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Of course one thing for sure you should do before taking the pension payments, is check to see if it is competitive with a lump sum life time annuity (I don't know - I don't really like annuities so I don't keep up). If you can get the same or better in the open market, you might consider doing that. Then you can decide how much of the lump sum you want to annuitize to balance the stability of fixed payments with the higher return of the market. You could also put an inflation rider on the annuity so the value of your monthly payments would keep up with inflation (of course this means your starting payments would be less). You might also look into a variable annuity - again I'm not too familiar with them but you can get some downward protection on your market investments that way (of course at the cost of lower overall returns).

It doesn't sound like the IRR for your pension is anything special (but I don't know with today's rates), check out your options in the open market before you decide.
Agree with this. I think you'll be surprised to see how much your income stream is worth on the open market. My mega was offering me a lump sum of under $1MM. But when I looked at annuities in the open market, I saw that I would have to pay over 20% more to get the same income stream.

I'm going to take my pension of $62k starting next year and treat it as a bond. All my investments are 100% in various Vanguard stock index funds.

You need to consider the pension a large fixed income asset and allocate the rest of your portfolio accordingly.

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Old 10-21-2015, 06:35 AM   #38
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Agree with this. I think you'll be surprised to see how much your income stream is worth on the open market. My mega was offering me a lump sum of under $1MM. But when I looked at annuities in the open market, I saw that I would have to pay over 20% more to get the same income stream.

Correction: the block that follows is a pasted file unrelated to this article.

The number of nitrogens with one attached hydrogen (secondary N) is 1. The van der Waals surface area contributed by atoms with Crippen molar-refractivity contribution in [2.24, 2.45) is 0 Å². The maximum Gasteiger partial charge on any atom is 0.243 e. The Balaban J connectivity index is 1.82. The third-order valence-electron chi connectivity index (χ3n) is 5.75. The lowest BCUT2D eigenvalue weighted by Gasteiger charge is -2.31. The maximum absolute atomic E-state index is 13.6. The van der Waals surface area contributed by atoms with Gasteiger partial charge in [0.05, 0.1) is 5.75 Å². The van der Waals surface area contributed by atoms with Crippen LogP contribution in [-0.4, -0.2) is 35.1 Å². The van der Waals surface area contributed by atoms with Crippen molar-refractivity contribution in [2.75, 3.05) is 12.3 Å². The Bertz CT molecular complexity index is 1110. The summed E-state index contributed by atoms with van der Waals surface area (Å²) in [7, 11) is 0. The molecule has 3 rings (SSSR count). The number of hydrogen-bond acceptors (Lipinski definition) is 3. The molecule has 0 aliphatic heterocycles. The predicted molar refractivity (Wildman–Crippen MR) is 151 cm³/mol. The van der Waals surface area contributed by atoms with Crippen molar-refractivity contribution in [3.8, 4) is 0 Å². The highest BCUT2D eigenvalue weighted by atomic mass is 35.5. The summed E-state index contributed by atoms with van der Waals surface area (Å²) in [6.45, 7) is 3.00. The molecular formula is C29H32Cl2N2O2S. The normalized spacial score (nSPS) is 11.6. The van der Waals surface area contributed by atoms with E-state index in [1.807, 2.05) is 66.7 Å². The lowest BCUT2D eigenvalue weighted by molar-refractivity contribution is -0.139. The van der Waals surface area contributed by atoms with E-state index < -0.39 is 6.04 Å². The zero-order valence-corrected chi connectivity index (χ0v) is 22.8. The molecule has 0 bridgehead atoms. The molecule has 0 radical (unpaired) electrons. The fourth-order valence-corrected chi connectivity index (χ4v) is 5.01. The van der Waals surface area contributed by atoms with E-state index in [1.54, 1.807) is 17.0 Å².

I'm going to take my pension of $62k starting next year and treat it as a bond. All my investments are 100% in various Vanguard stock index funds.

You need to consider the pension a large fixed income asset and allocate the rest of your portfolio accordingly.

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+1. I like this
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Old 10-21-2015, 08:31 AM   #39
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...
You need to consider the pension a large fixed income asset and allocate the rest of your portfolio accordingly.
I like that line of thinking. Thanks!
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Old 10-21-2015, 08:58 AM   #40
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I just sketched out my 2015 Roth conversion this morning since I did the cash portion of my rebalancing a week or so ago. It looks like I'll be able to convert more in 2015 than in 2014 because my 2014 capital gains will be lower and the federal tax on the converted amount will only be 8.5%... a far cry from the 25% marginal rate that I "enjoyed" when I deferred that income. I like saving 16.5%!